Woman Reveals How She Only Spends $90 On Groceries A Year By Dumpster-Diving For Her Other Needs

"I was truly blown away by the amount of waste in these dumpsters."

Sofie Juel-Andersen @dumpsterdivingwsoff / TikTok

According to 2021 data from the Bureau of Labor Statistics, the average amount of money spent on food at home is $5,259 annually, or about $438 per month, for U.S. households.

Sofie Juel-Andersen revealed how she gets around the astronomical prices at the grocery store by participating in an unconventional method that she swears has saved her hundreds of dollars on food that would've usually gone to waste.


She only spends $90 a year on groceries by dumpster-diving for all the other food she needs.

Juel-Andersen, a Danish woman now living in Sydney, Australia, revealed just how much money she's managed to save on groceries. On her TikTok account, the restaurant manager documents her trips to the various dumpsters in her area and shows viewers just how much food she finds.

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So much good food is being wasted — and supermarkets know there are people out there who can’t afford to eat,” Juel-Andersen explained. In videos shared on her platform, the 29-year-old will often find foods in dumpsters behind supermarkets and restaurants that are still in good condition.




Some of those foods include oranges, tomatoes, ice cream, frozen meals, peppers, bananas, butter, and cheese. She explained that she first started dumpster-diving three years ago after her sister shared photos of food from garbage cans that were still edible.

"I was truly blown away by the amount of waste in these dumpsters,” she admitted. At first, Juel-Andersen was only dumpster-diving for fresh produce but eventually began adding other items on her expeditions.

“There would literally be two dumpsters 'round the back of a supermarket, filled with packaged food: whole chickens, candy, drinks. We once found 300 cans of Diet Coke still in their boxes,” she recalled. In another video, Juel-Andersen revealed that she will dumpster-dive for 15 minutes at a time, and find amazing food in mint condition.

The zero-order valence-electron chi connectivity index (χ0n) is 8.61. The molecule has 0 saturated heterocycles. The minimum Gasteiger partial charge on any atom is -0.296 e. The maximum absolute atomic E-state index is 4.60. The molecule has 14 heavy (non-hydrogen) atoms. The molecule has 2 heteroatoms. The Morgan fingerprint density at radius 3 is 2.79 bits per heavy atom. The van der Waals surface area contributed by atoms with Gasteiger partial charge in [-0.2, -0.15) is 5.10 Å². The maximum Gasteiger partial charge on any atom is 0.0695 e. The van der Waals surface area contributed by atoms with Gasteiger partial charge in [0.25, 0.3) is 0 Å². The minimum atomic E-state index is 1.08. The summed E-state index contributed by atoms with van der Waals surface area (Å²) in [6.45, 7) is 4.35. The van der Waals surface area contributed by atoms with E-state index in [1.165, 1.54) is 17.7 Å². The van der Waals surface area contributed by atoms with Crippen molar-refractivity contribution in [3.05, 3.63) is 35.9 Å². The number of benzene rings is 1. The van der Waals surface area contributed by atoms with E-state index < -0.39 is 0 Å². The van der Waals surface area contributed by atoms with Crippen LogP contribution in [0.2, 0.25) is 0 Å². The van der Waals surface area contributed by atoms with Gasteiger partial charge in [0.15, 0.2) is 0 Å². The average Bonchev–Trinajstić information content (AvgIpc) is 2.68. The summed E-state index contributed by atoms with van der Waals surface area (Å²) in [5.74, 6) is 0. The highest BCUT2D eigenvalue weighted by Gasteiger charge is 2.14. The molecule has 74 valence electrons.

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She said that most of the food she finds was either thrown out because it expired the previous day, or had damaged packaging and looked deformed. 

Juel-Andersen opened up about how she avoids getting sick from dumpster diving.

After being asked if she's afraid of getting sick from eating foods that have been thrown out, Juel-Andersen answered that she's honestly not too worried about it. 


"I've only been sick one time because I ate a bad apple, which was completely my fault," she recalled in another TikTok video. "What I do to prevent getting sick is using my senses. I don't take food from the dumpsters that are moldy or that look bad."



"I'm really just cautious about what I take," she continued, adding that as a society, we should already be using our senses to determine if certain foods should be thrown away, or if we are all just contributing to the endless food waste.

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In the United States, a majority of the food sold at restaurants and supermarkets is often thrown out.

According to data acquired by the U.S. Department of Agriculture, in the United States, food waste is estimated at between 30% to 40% of the food supply. It is estimated that each year 80 billion pounds of food is wasted in this country.

The largest share of that, 43%, is at consumers’ homes. Nearly as much (40%) is at the retail level (restaurants, food service, grocery stores). Of that retail slice, around 30% is at grocery stores with a staggering 9.6 billion pounds per year.

Juel-Andersen noted that she is only trying to do her part to minimize those numbers. "I once found 10 fully-packaged margarita pizzas, an avocado, a red pepper, and some parsley, combined the ingredients, and served it to my friends at a dinner party,” she excitedly revealed, via Daily Mail.


Of course, she acknowledged that not everyone will feel comfortable or safe wanting to dive through garbage to find edible foods, but pointed out that it works for her, and she has saved over $400 a year on groceries because of it.

“Dumpster diving allows me to work less. I only have a four-day workweek,” she gushed. “It brings me so much financial and personal freedom."

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Nia Tipton is a Chicago-based entertainment, news, and lifestyle writer whose work delves into modern-day issues and experiences.